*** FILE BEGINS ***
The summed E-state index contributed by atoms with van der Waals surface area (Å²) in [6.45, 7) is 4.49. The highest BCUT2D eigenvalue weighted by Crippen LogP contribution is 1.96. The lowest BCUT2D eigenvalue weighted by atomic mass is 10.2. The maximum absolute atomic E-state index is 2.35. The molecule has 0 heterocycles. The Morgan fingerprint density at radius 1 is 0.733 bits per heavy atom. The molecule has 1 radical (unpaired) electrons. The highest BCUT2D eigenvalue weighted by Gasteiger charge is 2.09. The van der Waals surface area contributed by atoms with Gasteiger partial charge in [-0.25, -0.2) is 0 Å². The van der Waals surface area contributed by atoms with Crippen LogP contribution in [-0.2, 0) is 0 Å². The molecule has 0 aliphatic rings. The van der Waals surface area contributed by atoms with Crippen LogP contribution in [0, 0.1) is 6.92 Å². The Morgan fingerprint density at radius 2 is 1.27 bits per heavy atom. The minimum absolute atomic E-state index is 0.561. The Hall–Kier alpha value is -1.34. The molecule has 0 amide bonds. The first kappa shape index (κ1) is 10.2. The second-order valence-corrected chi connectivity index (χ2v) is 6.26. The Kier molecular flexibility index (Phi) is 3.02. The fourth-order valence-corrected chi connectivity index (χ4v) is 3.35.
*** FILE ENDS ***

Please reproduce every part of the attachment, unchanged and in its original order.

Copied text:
The summed E-state index contributed by atoms with van der Waals surface area (Å²) in [6.45, 7) is 4.49. The highest BCUT2D eigenvalue weighted by Crippen LogP contribution is 1.96. The lowest BCUT2D eigenvalue weighted by atomic mass is 10.2. The maximum absolute atomic E-state index is 2.35. The molecule has 0 heterocycles. The Morgan fingerprint density at radius 1 is 0.733 bits per heavy atom. The molecule has 1 radical (unpaired) electrons. The highest BCUT2D eigenvalue weighted by Gasteiger charge is 2.09. The van der Waals surface area contributed by atoms with Gasteiger partial charge in [-0.25, -0.2) is 0 Å². The van der Waals surface area contributed by atoms with Crippen LogP contribution in [-0.2, 0) is 0 Å². The molecule has 0 aliphatic rings. The van der Waals surface area contributed by atoms with Crippen LogP contribution in [0, 0.1) is 6.92 Å². The Morgan fingerprint density at radius 2 is 1.27 bits per heavy atom. The minimum absolute atomic E-state index is 0.561. The Hall–Kier alpha value is -1.34. The molecule has 0 amide bonds. The first kappa shape index (κ1) is 10.2. The second-order valence-corrected chi connectivity index (χ2v) is 6.26. The Kier molecular flexibility index (Phi) is 3.02. The fourth-order valence-corrected chi connectivity index (χ4v) is 3.35.